Notes on Solid Waste Reduction

The United States has used a variety of methods to reduce solid waste disposal over the last few decades. Solid waste has grown, by roughly 200 percent since 1960, while the population has increased by only about 50 percent over the same period. So it is important to reduce solid waste if for no other reason, than because there’s nowhere else to put it. Over the years, Americans had been alerted to the hazards of different hazards wastes. But they were still just throwing things away. It hit home, so to speak, in 1987 when pictures of the Mobro 4000,

Precedent for Cap-and-Trade Success

The Clean Air Act has had a great many benefits for the environment and public health, but it’s most important aspect is what it can show. Most economists and scientists suggest an important defense against global climate change is carbon trading, or cap-and-trade, The idea behind cap-and-trade is simple. Everyone who needs to dump carbon gets a fixed amount to dump. This provides a cap on how much is available for everyone and limit on the total growth of carbon in the atmosphere. Some people will legitimately need more than the limit…and some will need less. Those who need less

The Problem with Offering Flood Insurance Subsidies

Flood insurance is always on point. I had a letter in The Columbia Flier on the value of mitigation vis-à-vis flood insurance subsidies in Ellicott City, Maryland. The letter does not seem to be in the online edition, so here it is. Also, why do newspaper editors like to turn every sentence into its own paragraph? In the July 20th edition, Michael W. Roth argued that the County should consider flood insurance subsidies for Ellicott City. (“Examine flood insurance subsidies for Ellicott City,” Letters) While I am sure Mr. Roth is well-intentioned, insurance subsidies would cause more problems than they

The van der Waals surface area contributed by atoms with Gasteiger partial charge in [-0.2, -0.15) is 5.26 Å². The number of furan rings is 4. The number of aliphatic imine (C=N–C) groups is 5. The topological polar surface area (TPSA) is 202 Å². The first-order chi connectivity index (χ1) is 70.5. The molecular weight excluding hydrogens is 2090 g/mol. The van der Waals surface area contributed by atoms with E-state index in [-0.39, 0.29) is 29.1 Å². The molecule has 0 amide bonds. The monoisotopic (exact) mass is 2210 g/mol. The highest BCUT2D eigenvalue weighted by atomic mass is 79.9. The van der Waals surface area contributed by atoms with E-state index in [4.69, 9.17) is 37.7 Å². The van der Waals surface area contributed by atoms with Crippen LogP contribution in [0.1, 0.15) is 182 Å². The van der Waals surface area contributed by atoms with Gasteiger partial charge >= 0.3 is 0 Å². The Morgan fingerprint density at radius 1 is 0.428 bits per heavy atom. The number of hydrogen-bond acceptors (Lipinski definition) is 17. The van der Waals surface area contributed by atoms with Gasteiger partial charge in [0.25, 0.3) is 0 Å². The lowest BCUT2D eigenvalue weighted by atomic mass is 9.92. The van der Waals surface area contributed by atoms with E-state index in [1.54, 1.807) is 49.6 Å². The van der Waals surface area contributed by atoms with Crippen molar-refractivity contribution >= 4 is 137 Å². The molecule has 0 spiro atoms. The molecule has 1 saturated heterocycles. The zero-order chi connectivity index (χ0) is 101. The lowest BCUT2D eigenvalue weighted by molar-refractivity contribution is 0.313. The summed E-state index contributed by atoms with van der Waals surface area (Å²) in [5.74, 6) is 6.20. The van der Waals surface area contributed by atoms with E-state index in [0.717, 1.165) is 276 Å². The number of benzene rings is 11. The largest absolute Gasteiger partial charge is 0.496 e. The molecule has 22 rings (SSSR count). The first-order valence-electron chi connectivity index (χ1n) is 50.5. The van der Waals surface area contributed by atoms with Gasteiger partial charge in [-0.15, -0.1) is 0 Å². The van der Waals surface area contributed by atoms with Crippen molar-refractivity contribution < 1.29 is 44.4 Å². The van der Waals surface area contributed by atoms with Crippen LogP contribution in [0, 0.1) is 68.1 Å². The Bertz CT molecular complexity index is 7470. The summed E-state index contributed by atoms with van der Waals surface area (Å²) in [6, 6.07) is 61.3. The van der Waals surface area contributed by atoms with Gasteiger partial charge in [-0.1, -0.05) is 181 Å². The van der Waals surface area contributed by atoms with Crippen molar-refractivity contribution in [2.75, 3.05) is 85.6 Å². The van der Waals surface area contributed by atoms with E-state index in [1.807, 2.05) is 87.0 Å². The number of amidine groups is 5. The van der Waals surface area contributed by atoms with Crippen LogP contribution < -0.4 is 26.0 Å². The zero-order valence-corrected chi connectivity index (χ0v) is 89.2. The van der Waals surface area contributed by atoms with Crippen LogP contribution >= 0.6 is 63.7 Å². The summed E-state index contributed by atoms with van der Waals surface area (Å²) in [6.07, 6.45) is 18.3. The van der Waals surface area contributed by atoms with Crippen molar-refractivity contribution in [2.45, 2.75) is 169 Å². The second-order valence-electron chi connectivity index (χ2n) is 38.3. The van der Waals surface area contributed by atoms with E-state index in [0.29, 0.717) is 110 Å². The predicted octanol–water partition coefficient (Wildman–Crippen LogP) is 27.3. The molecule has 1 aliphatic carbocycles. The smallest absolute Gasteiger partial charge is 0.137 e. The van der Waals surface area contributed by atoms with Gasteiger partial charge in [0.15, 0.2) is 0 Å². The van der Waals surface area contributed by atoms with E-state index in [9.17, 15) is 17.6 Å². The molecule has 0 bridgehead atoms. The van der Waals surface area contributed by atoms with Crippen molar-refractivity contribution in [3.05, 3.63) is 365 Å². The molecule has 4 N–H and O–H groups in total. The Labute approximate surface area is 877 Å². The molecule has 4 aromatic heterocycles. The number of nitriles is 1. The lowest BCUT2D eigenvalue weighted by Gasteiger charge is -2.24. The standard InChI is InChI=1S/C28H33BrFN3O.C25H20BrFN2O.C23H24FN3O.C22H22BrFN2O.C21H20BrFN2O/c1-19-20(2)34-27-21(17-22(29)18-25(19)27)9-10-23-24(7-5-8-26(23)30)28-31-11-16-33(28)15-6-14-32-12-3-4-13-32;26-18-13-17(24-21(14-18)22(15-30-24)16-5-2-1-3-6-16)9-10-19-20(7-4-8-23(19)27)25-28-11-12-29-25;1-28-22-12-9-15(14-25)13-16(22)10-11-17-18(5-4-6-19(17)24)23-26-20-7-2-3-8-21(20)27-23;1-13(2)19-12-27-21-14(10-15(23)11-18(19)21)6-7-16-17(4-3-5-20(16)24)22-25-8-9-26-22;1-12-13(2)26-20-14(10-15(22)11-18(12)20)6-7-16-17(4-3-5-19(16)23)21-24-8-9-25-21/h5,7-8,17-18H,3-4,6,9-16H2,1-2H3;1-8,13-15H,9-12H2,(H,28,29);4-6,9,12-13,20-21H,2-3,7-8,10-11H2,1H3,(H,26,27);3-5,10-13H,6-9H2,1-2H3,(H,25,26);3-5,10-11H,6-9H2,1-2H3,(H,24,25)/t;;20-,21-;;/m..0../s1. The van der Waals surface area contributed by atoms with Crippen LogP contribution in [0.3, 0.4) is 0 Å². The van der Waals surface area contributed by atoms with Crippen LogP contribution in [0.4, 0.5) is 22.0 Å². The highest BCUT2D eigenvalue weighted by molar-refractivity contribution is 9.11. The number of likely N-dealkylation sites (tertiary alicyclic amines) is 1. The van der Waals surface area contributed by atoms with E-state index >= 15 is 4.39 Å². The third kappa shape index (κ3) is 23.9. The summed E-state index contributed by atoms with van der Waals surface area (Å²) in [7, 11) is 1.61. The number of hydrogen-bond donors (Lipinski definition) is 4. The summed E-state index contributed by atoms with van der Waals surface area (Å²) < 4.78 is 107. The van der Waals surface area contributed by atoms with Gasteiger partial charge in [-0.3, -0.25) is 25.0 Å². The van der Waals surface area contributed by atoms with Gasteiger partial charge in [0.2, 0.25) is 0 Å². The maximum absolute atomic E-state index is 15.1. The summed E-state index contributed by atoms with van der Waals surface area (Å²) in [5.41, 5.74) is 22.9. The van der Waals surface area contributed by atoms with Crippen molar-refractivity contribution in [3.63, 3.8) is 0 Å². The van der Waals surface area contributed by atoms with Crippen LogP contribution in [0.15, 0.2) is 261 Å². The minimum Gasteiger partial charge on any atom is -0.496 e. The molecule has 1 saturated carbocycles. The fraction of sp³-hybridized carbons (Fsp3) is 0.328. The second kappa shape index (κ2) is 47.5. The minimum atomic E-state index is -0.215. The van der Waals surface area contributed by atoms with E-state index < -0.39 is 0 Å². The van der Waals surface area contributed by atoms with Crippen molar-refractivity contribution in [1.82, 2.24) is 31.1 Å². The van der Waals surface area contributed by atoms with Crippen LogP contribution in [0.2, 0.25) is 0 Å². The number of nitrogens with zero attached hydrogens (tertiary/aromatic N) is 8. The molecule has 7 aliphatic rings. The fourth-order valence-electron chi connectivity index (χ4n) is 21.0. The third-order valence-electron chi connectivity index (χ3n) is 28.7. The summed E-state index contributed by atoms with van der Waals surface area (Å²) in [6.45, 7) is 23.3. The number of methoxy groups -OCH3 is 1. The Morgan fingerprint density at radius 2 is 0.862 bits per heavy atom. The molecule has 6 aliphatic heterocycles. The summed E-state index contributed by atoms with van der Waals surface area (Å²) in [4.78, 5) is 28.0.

The Flush Tax Pays Off

I’ve written a couple of posts about protecting the Chesapeake Bay. Actually, I have written a lot of them. But one I have not covered is the Bay Restoration Fund, and it is an integral part of the Bay’s protection regime. Let’s look at why. The Chesapeake Bay Restoration Fund is designed to reduce nutrient loading in the Chesapeake Bay caused by wastewater. Like most places, we process wastewater from homes and, after some cleaning, the water gets dumped into a nearby water source. Usually, a stream or river because it will carry away the water. The wastewater cleaning process

India Adds Solar to its Trains

Last year, Chase asked me about solar-powered trains, and we did the analysis. Like a good little nerd, I posted the analysis here: Solar-Powered Trains Chase asked me why the MARC Train is not solar powered. I explained one line, the Penn Line, is electric and it gets power from many different sources, but the other two lines are diesel. He asked why we can’t put solar panels on top of the cars and use that for energy. It turns out, Indian Railways has been working on the same problem. Now, my analysis was predicated on the assumption that all

Ensuring Water Security

Water security is a complex issue with a lot of independently moving parts. While the earth’s surface is three-quarters water, almost all of that is ocean, unusable due to its salinity. There are limited freshwater resources available for everyday use, consumption by humans and human food products. Global climate change is slowing replenishment of fresh water supplies while there has been no let up in demand. In 2012, the United States created the U.S. Water Partnership (USWP) to help provide access to information about water and provide outlets for collaboration on water improvement projects. Of course, this is only a